4 Lessons We Can Learn From the High-Profile Firings at Disney
Grow Your Business, Not Your Inbox
These days, The Walt Disney Co. has a relatively stellar reputation. Its movies are ridiculously popular, and its image has become increasingly squeaky-clean over the years. In many ways, Disney has come the closest of almost any company you could name to accomplishing the impossible: pleasing all of the people all of the time.
Over the past year, however, the House of Mouse’s pristine image has absorbed a few dings and dents. Most recently, the company dealt with roaring controversies surrounding two personalities: comedian Roseanne Barr and director James Gunn.
Both situations involved offensive tweets, though the context and content of those tweets were vastly different. While Barr landed in hot water for sending out racist and outlandish tweets, Gunn made headlines after some rather questionable tweets -- including jokes about pedophilia and rape -- that surfaced from about a decade ago.
Regardless of the circumstances, both celebrities met a swift response from Disney: immediate termination of their contracts with the company. In this way, Disney sent a clear and consistent message to its employees: that any negative attention from potential customers would result in the loss of a job.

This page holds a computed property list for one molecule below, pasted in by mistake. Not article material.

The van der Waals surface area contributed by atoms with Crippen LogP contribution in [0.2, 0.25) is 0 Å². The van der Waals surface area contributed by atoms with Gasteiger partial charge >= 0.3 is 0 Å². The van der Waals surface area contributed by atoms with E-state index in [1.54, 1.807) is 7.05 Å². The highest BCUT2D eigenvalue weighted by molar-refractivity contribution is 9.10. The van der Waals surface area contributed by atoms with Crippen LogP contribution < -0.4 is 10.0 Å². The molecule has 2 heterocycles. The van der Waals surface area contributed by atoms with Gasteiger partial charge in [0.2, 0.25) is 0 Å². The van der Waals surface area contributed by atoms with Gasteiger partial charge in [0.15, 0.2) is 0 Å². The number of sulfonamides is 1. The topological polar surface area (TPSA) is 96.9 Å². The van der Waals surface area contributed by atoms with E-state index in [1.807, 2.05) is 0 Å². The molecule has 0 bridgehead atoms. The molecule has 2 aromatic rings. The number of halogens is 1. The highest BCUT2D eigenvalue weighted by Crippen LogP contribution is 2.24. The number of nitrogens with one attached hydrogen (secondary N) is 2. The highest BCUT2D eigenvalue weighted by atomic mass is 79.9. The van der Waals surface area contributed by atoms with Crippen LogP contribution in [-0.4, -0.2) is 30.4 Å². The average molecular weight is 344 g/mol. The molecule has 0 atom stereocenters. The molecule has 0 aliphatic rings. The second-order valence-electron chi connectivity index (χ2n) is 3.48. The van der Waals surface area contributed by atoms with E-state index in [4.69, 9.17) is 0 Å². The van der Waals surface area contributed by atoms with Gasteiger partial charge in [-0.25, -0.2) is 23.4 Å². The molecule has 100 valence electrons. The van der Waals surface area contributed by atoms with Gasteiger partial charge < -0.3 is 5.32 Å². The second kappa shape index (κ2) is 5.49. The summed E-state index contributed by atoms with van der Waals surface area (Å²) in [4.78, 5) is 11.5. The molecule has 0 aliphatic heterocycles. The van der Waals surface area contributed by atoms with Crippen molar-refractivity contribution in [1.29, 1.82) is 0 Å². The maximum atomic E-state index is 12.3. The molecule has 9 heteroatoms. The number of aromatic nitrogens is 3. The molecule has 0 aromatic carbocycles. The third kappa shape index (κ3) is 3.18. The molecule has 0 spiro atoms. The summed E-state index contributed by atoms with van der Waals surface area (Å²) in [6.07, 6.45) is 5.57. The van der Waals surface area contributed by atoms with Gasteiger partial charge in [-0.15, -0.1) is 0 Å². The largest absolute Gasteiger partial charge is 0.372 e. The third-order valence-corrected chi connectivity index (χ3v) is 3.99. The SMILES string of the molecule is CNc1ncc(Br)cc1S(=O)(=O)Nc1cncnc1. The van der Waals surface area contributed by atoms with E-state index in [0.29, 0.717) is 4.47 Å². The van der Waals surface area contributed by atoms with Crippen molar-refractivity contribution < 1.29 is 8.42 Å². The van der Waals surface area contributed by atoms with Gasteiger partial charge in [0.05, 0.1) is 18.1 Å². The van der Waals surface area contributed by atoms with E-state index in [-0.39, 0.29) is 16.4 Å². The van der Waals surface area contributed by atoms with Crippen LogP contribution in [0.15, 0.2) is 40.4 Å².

Interestingly, the company didn’t base its firing decisions on any skittishness about money -- the ratings for Roseanne probably still would have been fine, and Guardians of the Galaxy Vol. 3 undoubtedly would have still made oodles of money at the box office. Instead, the firings were fueled by risk management, with the company attempting to shift the focus off online outrage so it could proceed with business as usual.
As a public company with a family friendly reputation it holds near and dear, Disney finds itself in an incredibly difficult position when it comes to hiring. In addition to worrying about whether someone can do the job he or she has been hired to do, the company must also consider whether that person has the potential to upset the public with past or present behavior.
In the age of social media, a vocal minority is enough to create a major headache for any company.
One wrong personality can result in big risk.
No employer hires someone's complete personality. The company hires someone who has the skills for the job in question. Barr was hired for the role she plays on television rather than for her political opinions or the content she posts on Twitter. Our personal and professional lives aren’t mutually exclusive, but sometimes the two simply don’t get along.
While most companies hopefully won’t have to handle armies of strangers dredging up old tweets, they will eventually have to contend with toxic personalities in the workplace. One bad hire can become a drain on the entire team’s energy, negatively affecting the performance of the organization.
While knowing how to handle a toxic personality is an important part of risk management, it’s even better to avoid hiring the wrong person in the first place. This might sound easier said than done, but there are several ways organizations can navigate the hiring process without falling victim to the same pitfalls Disney did.
1. Codify and share the organization’s goals.
This should go without saying, but many companies seem to struggle when it comes to voicing clear rules for conduct and organizational goals. If there is no agreement or strong management, there is no way to solve disagreements or differing interpretations. Then, when a toxic personality comes into the mix, it can create a disastrous state of affairs.